I wanted to watch Deadpool the moment I heard the badass beats and witty quips in the trailer. It was pretty clear from get go that this was not Marvel’s average superhero flick.
Tim Miller has brought a breath of fresh air to this genre. However, let’s be clear: this isn’t a superhero film (the lead is more of an anti-hero), and I definitely wouldn’t recommend whacking it on for family movie night as its more crude than a strip club.
Whoever came up with the marketing for this film is a genius (apparently Ryan Reynolds is heavily invested in the film and played a big part in the film’s promotion as he’s behind some of the funner, more unusual gimmicks). Everyone in the profession should take note: the team took advantage of every medium available in the modern world, from old school billboards to iPhone emojis. If you want to target the younger generation, this is definitely the way to do it.
Every aspect of Deadpool looks so fun. Even the opening credits are a twist on the usual voiceover narrative, offering a creative kick, mocking the outdated and cliched Hollywood spiel viewers are normally forced to endure.
So basically, Wade Wilson (Ryan Reynolds) is no Captain America. The former special forces operative gone rogue is living his life in a seedy underworld , until he falls for Vanessa Carlysle (Morena Baccarin). Needless to say, he doesn’t exactly become Prince Charming, but he seems content. That’s until he stumbles liver-first into cancer and finds out his life is coming to an abrupt end.
When he’s approached by a society that promises to cure his disease and prolong his life, he kisses his princess goodbye and leaves in the middle of the night with the hope of a better life.
However, it soon becomes clear that all is not as it seems and he has signed himself up as a science experiment. Yes, he is eventually cured but with horrific results and he begins a manhunt for Ajax (Ed Skrein), the dark, twisted villain who stole Wade’s life – funnily enough he also has a cliched British accent, I suppose you can’t win them all, ay.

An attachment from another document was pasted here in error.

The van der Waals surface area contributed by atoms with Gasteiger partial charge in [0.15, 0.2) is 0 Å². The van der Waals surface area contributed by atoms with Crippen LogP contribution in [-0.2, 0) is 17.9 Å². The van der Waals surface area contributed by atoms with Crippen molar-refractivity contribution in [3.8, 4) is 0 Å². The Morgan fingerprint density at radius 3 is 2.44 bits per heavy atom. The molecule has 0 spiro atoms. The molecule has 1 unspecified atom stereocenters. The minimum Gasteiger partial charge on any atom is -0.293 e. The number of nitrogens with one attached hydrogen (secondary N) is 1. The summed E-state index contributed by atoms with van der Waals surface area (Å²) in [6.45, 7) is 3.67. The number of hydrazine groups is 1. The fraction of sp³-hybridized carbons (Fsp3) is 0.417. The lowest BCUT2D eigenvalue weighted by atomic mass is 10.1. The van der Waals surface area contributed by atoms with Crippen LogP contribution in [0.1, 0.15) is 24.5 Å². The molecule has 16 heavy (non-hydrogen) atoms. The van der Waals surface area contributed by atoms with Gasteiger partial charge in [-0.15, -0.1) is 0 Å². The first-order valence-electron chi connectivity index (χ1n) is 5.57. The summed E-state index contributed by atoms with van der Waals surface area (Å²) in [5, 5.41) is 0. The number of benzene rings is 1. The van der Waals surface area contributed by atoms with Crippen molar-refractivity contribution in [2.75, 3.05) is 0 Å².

Deadpool is clever in that it is aware of its fictional presence. This self-awareness breaks the fourth wall with the viewer and pulls them into the action.
Not only is a range of cinematic features utilised successfully, as mentioned, but Miller’s final cut is also visually impressive, with heads and bullets flying all over the shop.
As an added bonus, the film is also true to its origins which marvel fans will revel in.
For such a morbid, sensitive plot, Reynolds somehow makes the subject matter less hard hitting with his light-hearted approach.
Although some jokes are without question controversial, there’s so many thrown about, everyone’s bound to get hit by one.
Reynolds even mocks himself through Wade’s character, resonating with the viewer as its almost as if he’s creating ‘in’ jokes with them. Not only does he mock himself, but he makes the film culture, industry and genre the butt of his jokes which is definitely welcomed in a square-eyed society that is always looking for something new.
The constant blitz of innuendos become more shocking with every shot fired. Deadpool has everything expected from an R-rated film: sex, swearing, innuendos, graphic violence etc.
Finally, we come to women. Miller seems to have really conquered this niche genre apart from one tiny detail. Yes, he’s attempted to stick a few powerful women in there (Negasonic Warhead played by Brianna Hildebrad is a true badass), but ultimately, we’re still not quite there yet (typing this phrase exhausts me) and I still want to see more development within this industry.
The main women in the film (all two of them) are powerful in their own right and have strong personalities: Vanessa is an ex prostitute and definitely not a damsel in distress (that’ll do nicely, Hollywood). Neither does it seem that she’s been thrown into the works simply to act as eye candy for the millions of lads that this genre usually targets (tick, tick, tick). Although, they don’t really talk much which is something that really needs to be addressed within this sphere.
Okay, so enough raving, I know Deadpool is far from perfect. I mean the ‘baby hand’ scene is enough to scar me for life. However, it’s definitely a step in the right direction from the peeps at Marvel. The downside is they’ve now set the level and viewers will be expecting more. It’s difficult to continue the level of hype surrounding Deadpool as it was eagerly anticipated for years with fans urging Marvel to make the film. People now know what to expect and you can only take innuendos so far (Sacha Baron Cohen’s Grimsby is a perfect example – yuck). The pop culture references may also affect the ageing population, giving the film an age limit (personally I love this – this generation could do with embracing the present instead of constantly looking to the future or feeling nostalgic about times-gone-by). But hey, one things for sure, they definitely won’t have to spend the time and money getting the next film noticed!